Effects of SLE Diagnosis Examined in Antiphospholipid Antibody-Positive Patients

Researchers compared the clinical, laboratory, and treatment characteristics of antiphospholipid antibody-positive patients with or without SLE.

The diagnosis of systemic lupus erythematosus (SLE) in patients who are persistently antiphospholipid (aPL) antibody positive is associated with an increased occurrence of thromobocytopenia, hemolytic anemia, low complement levels, and immunoglobulin A (IgA) anti-β2 glycoprotein-I antibody (aβ2GPI) positivity, according to the results of an analysis of the large-scale, multicenter, international Antiphospholipid Syndrome Alliance for Clinical Trials and International Networking (APS ACTION) registry published in Arthritis Care & Research.

The investigators sought to compare the clinical, laboratory, and treatment characteristics of aPL-positive patients with and without SLE. In addition, they analyzed the frequency of traditional cardiovascular disease (CVD) risk factors in aPL-positive patients with and without SLE and the pattern of hydroxychloroquine (HCQ) use among those who were aPL positive and had no other autoimmune diseases.

They hypothesized that patients who are aPL positive and have SLE have increased rates of aPL-related clinical manifestations, traditional CVD risk factors, lupus-related antibodies, and immunosuppressive use, compared with patients without SLE.

A total of 623 people who were aPL positive were evaluated, 426 of whom were without other autoimmune diseases and 197 of whom had SLE. Overall, 59 patients in the aPL-only group exhibited SLE-like disease. Mean participant age at study entry was 44.2±12.8 years; 74% of the participants were white.

Higher rates of thrombocytopenia, hemolytic anemia, low complements, and IgA aβ2GPI were reported among participants who were aPL positive and had SLE, whereas higher rates of cognitive dysfunction and IgG aβ2GPI were reported among those in the aPL-only group. Rates of arterial and venous thromboses and pregnancy-related morbidity were similar between the groups. The prevalence of CVD risk factors at the time of the registry did not differ between the 2 groups except for smoking status, which was reported significantly more often in those who were aPL positive and had SLE compared with participants in the aPL-only group (15% vs 9%; P =.03).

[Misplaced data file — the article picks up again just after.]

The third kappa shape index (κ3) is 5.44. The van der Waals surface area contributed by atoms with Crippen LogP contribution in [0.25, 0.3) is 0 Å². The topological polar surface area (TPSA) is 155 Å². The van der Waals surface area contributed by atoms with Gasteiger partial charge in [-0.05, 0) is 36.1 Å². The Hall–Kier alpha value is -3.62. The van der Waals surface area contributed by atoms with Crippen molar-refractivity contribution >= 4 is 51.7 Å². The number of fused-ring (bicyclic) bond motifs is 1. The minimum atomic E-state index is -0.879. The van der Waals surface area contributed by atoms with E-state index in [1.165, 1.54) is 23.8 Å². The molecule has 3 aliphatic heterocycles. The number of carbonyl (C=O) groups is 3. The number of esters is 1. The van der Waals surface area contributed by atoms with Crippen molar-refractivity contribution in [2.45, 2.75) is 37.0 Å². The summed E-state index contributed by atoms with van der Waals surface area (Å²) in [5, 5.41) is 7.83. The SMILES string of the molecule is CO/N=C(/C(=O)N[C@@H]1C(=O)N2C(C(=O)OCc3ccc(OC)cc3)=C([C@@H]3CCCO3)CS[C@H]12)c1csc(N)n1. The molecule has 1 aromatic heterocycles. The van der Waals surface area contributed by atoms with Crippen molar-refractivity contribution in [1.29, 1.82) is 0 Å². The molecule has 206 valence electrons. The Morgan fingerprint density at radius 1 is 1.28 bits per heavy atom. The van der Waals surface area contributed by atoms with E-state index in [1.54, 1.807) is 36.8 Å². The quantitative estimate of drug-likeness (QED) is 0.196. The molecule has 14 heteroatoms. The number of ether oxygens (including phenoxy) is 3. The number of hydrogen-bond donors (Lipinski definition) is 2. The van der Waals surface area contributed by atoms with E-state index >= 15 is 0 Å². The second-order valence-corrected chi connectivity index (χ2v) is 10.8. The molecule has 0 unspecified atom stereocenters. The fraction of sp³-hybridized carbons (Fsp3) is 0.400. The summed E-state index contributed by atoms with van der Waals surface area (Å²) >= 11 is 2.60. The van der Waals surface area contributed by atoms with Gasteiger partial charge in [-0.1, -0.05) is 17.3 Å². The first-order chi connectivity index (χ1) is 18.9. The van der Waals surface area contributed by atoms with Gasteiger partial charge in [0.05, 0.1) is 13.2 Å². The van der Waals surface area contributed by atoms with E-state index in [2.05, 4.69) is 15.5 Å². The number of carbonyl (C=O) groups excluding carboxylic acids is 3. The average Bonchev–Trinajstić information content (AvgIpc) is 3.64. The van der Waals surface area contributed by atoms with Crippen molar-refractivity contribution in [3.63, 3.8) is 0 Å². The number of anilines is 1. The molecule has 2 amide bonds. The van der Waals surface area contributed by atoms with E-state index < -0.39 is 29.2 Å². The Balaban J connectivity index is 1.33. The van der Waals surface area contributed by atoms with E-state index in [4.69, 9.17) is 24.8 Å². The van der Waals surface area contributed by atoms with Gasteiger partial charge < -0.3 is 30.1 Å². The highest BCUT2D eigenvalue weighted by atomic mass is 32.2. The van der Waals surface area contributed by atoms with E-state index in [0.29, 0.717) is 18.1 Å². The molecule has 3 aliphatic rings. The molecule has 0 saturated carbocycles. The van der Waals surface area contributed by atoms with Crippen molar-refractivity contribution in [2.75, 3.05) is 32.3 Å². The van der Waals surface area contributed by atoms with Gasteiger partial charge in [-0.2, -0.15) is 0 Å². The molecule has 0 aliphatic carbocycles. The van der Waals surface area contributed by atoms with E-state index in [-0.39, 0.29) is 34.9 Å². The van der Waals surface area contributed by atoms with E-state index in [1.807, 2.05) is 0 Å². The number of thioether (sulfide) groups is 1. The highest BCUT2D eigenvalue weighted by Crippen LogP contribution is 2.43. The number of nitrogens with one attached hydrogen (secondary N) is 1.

Related Articles

Even though HCQ use was more common among participants who were aPL positive and had SLE, 40% of those in the aPL-only group also received HCQ, particularly individuals with lupus-related clinical and serologic manifestations.

The investigators concluded that this exploratory study provides preliminary data for future risk-stratified prospective analyses of the APS ACTION registry, which will help to better establish the clinical effect of SLE on the presentation and disease characteristics among those who are aPL positive. 

Disclosures: Dr Belmont is a consultant to Exagen Diagnostics, Inc. Dr Erkan received research grants from New York Community Trust, Hospital for Special Surgery Medical Education Academy, Lupus Clinical Trials Consortium, and the National Heart, Lung, and Blood Institute. Dr Erkan is a clinical trial investigator for EMD Serono, GSK, and Xencor and is a consultant for Ablynx.

follow @RheumAdvisor


Unlu O, Erkan D, Barbhaiya M, et al; on behalf of APS ACTION. The impact of systemic lupus erythematosus on the clinical phenotype of antiphospholipid antibody positive patients: results from AntiPhospholipid Syndrome Alliance for Clinical Trials and InternatiOnal Networking (APS ACTION) Clinical Database and Repository [published online April 18, 2018]. Arthritis Care Res (Hoboken). doi: 10.1002/acr.23584